Nobody said that starting a business would be easy. Founders of startups are under intense pressure to get good at a whole range of things: coding, recruitment, raising capital, and, or course, selling (or pre-selling) the product itself. So do they really need to add UX design to that demanding list of skills?
We’d argue that they do. In fact, we’d even suggest that it’s the most important skill that a startup’s founder can develop. Why? Because businesses that succeed in the long-term are all about the products that they deliver. It doesn’t matter how well you code, how talented your staff are, how much money you have to start with – if you deliver a product that doesn’t bring users on board and quickly… you’re going to be out of business.
If anyone still remembers the biggest failure of the dotcom boom of the early 2000s; you’ll remember boo.com the infamous fashion retailer that raised billions in startup funding and fell flat on its face to sink without trace. They’d focused on coding, recruiting, etc. but had totally forgotten that without a viable product (the website was a disaster, clunky, slow and impossible for consumers to engage with) you don’t have a business.
So what are the benefits of learning UX design as an entrepreneur?
It lets you connect with your eventual users and customers
Products are supposed to solve people’s problems. Many products that fail do so because they didn’t solve a problem anyone cared about. Others fail because while they solved a meaningful problem they forgot that people have a mental tally about what solving a problem is worth. Taking the garbage out every day is important. It’s a bit of a pain.
If you could solve that problem for people they might be excited if it cost them say $10 a month but if it required the purchase of a $1 million robot trash carrier and a $100,000 annual service contract… it’s pretty unlikely that you’d see the trash being carted from homes by robots.
Connecting with your users lets the entrepreneur understand if their solutions are going to be viable. It lets you understand the potential market size and most importantly the value of that market.
If you want to succeed in business – you have to know what people want, what they’ll pay for that and that there enough people out there who want and will pay for a solution for you to make a profit.
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It improves your ability to communicate with your key employees
In a slightly different take on a famous story; “Six blind elephants were discussing what men were like. After arguing they decided to find one and determine what it was like by direct experience. The first blind elephant felt the man and declared, 'Men are flat.' After the other blind elephants felt the man, they agreed.”
When projects are new and the people working on them are new – there’s a certain degree of blindness built into the business. Helping people, understand what’s really needed, is often better done through UX tools such as wireframes and prototypes where the visual representation is clear and guides the project than it is through spoken communication. There are too many nuances in people’s interpretation of words. If you’ve got a visual to work with – there’s much less chance of mistakes throwing your projects off course.
It can save on hiring a UX designer
Too many cooks spoil the broth and in many startup environments the most important objective is the time frame required to get to market. The longer that time frame the more likely it is that the company runs out of cash and the product never ends up in user’s hands.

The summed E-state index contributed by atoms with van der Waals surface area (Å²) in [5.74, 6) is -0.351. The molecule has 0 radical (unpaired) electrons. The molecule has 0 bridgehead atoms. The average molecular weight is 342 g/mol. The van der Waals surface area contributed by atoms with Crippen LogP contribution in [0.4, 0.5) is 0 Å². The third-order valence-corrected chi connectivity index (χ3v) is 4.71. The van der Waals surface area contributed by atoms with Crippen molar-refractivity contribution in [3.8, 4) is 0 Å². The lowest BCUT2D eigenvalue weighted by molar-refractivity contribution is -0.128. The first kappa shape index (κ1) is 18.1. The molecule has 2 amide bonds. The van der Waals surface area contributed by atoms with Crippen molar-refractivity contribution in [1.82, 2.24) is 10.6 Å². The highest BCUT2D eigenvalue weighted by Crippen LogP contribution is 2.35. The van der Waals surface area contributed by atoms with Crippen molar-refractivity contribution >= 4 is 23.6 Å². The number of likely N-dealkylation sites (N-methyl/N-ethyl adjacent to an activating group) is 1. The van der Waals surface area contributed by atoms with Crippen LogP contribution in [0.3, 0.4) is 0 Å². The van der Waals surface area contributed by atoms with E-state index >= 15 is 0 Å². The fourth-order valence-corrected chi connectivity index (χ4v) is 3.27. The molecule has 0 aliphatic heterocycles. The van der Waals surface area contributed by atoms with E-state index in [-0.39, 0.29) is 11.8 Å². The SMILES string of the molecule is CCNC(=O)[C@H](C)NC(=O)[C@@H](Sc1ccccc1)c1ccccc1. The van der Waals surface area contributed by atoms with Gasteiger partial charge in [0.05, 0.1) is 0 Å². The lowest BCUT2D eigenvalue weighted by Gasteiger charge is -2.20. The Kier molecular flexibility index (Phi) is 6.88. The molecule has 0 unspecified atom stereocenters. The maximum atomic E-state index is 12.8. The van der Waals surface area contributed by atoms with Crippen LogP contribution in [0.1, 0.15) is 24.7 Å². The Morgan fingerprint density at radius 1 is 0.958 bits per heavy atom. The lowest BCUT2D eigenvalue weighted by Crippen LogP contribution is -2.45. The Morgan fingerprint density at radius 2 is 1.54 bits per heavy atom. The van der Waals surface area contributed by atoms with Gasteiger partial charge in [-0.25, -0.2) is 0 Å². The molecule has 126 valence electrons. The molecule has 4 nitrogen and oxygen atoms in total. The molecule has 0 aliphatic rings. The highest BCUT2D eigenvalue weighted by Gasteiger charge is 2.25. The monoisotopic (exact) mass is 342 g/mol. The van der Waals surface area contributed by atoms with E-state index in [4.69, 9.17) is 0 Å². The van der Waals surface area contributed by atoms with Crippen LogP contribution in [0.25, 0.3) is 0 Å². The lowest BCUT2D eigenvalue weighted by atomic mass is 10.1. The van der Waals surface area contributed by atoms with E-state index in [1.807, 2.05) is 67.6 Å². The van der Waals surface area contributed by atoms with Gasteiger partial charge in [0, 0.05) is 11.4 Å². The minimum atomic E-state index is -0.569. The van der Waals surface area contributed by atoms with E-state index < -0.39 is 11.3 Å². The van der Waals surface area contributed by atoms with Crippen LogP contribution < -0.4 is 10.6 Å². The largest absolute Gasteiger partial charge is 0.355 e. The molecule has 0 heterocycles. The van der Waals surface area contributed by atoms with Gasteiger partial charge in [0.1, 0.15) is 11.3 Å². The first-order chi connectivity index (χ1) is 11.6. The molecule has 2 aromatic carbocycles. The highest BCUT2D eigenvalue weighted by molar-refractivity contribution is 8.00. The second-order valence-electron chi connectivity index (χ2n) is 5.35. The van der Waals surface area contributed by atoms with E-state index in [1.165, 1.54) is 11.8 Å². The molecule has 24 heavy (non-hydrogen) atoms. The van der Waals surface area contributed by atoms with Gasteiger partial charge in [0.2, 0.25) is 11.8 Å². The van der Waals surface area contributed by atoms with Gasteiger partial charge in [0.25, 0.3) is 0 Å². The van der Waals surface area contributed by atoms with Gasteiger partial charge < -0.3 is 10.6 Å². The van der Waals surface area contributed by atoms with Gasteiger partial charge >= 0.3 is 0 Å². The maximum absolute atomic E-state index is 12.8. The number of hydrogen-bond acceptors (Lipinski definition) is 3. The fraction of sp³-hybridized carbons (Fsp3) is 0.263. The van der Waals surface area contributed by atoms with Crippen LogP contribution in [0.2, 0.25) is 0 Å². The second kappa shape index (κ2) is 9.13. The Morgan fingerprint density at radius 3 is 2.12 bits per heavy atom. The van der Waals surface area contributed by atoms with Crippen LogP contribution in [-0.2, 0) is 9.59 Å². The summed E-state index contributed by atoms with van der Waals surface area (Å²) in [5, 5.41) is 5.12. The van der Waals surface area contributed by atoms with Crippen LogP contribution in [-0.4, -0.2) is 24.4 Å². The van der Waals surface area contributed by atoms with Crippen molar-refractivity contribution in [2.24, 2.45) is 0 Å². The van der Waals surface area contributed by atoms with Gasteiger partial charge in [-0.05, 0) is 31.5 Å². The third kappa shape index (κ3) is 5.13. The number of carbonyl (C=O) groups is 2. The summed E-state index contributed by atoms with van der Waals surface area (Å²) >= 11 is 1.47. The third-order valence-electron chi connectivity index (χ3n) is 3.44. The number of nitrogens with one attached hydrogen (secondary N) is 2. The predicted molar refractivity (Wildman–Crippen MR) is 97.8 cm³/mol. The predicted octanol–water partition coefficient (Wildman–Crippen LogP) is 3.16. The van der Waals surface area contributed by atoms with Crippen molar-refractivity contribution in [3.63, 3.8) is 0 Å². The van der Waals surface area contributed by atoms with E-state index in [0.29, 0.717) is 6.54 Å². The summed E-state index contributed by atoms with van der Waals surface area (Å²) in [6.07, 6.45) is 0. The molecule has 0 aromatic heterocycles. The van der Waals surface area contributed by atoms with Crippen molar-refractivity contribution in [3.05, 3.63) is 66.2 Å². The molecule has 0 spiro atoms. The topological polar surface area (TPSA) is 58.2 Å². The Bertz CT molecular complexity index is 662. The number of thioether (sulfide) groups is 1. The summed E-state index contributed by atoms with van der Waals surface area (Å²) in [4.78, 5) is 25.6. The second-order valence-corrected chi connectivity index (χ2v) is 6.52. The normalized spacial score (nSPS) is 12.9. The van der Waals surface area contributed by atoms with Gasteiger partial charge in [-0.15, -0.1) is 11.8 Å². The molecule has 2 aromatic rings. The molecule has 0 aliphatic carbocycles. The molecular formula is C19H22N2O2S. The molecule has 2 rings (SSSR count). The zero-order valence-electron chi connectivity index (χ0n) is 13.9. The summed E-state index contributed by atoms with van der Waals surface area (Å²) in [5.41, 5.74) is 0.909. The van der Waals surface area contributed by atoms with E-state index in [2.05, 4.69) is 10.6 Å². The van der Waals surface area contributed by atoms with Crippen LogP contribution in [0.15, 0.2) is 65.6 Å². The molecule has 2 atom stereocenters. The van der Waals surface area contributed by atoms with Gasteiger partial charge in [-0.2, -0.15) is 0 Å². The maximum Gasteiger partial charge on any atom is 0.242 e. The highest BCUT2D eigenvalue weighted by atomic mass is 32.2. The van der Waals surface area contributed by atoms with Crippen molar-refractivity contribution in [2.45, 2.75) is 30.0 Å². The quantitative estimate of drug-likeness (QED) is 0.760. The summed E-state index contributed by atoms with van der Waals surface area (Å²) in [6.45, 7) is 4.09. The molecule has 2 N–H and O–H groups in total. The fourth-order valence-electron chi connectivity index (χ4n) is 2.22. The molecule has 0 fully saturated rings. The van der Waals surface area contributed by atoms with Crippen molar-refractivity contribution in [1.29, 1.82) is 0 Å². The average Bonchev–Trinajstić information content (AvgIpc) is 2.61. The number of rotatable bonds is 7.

If the founder of a business is a UX designer; they can make UX related decisions. There’s no need to hand off the process to a team and let things get bogged down in internal politics, etc.
The fewer people in the decision making process; the faster that process goes, the easier and quicker it is to iterate the product and move on to the next development phase. This might add significant value to the bottom line when you’re trying to get a product out the door and on the shelf before you go broke.
Of course, in some instances – you’re going to need additional UX resources. If you can show that a dedicated designer or team of designers is going to speed things up on your project; don’t be reluctant to hire them. Just consider the implications of increasing the complexity of the decision making process before you go ahead.
It can improve your hiring process
There are so many disciplines hiding under the surface of “UX Design”. Interaction designer, usability tester, ethnographic researcher, etc. It’s hard to work out which skills you really need if you don’t understand the discipline yourself.
Catch all plans to hire a “UX designer” aren’t likely to lead to the business outcomes you want. If you know UX design; you can quickly make rational decisions about the enhancements you want to make to your teams.
It may also help you appreciate that great designers don’t grow on trees and that finding great designers takes time and money.
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It builds better teams
Taking UX seriously from the top allows the culture of your business to focus on UX at inception. That means you’re more likely to build cooperative teams that are fully engaged in the design process rather than a bunch of fresh silos that hinder the development efforts.
You’ll also be able to determine which inputs add value to the design process much more easily when you sit inside the design fence rather than outside it as a remote leadership figure.
Author/Copyright holder: John Cooper. Copyright terms and licence: CC BY-NC-ND 2.0
UX design is no longer an optional part of an entrepreneur’s skillset. As you can see there are sound business reasons to get your UX design skills up to scratch if you want your launch to go without a hitch.
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